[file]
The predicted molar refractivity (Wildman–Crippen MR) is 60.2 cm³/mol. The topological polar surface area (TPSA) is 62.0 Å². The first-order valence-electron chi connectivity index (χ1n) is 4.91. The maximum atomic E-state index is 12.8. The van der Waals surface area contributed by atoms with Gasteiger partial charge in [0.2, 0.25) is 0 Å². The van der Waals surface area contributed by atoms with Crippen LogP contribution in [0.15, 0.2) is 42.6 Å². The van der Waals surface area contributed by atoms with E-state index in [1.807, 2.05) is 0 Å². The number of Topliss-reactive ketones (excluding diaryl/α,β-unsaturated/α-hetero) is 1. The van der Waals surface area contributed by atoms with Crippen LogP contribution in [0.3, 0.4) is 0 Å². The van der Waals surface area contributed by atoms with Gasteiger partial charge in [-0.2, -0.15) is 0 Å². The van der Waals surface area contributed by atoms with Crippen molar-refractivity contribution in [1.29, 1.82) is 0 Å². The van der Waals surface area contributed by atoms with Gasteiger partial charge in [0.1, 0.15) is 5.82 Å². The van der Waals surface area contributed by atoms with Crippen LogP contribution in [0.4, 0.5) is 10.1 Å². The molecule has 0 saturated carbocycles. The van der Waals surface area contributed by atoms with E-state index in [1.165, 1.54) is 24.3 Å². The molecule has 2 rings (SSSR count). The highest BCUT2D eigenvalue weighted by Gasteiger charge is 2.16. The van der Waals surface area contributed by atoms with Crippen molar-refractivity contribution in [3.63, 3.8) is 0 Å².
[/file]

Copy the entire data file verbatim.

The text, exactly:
The predicted molar refractivity (Wildman–Crippen MR) is 60.2 cm³/mol. The topological polar surface area (TPSA) is 62.0 Å². The first-order valence-electron chi connectivity index (χ1n) is 4.91. The maximum atomic E-state index is 12.8. The van der Waals surface area contributed by atoms with Gasteiger partial charge in [0.2, 0.25) is 0 Å². The van der Waals surface area contributed by atoms with Crippen LogP contribution in [0.15, 0.2) is 42.6 Å². The van der Waals surface area contributed by atoms with E-state index in [1.807, 2.05) is 0 Å². The number of Topliss-reactive ketones (excluding diaryl/α,β-unsaturated/α-hetero) is 1. The van der Waals surface area contributed by atoms with Crippen LogP contribution in [0.3, 0.4) is 0 Å². The van der Waals surface area contributed by atoms with Gasteiger partial charge in [-0.2, -0.15) is 0 Å². The van der Waals surface area contributed by atoms with Crippen molar-refractivity contribution in [1.29, 1.82) is 0 Å². The van der Waals surface area contributed by atoms with Gasteiger partial charge in [0.1, 0.15) is 5.82 Å². The van der Waals surface area contributed by atoms with Crippen LogP contribution in [0.4, 0.5) is 10.1 Å². The molecule has 0 saturated carbocycles. The van der Waals surface area contributed by atoms with E-state index in [1.165, 1.54) is 24.3 Å². The molecule has 2 rings (SSSR count). The highest BCUT2D eigenvalue weighted by Gasteiger charge is 2.16. The van der Waals surface area contributed by atoms with Crippen molar-refractivity contribution in [3.63, 3.8) is 0 Å².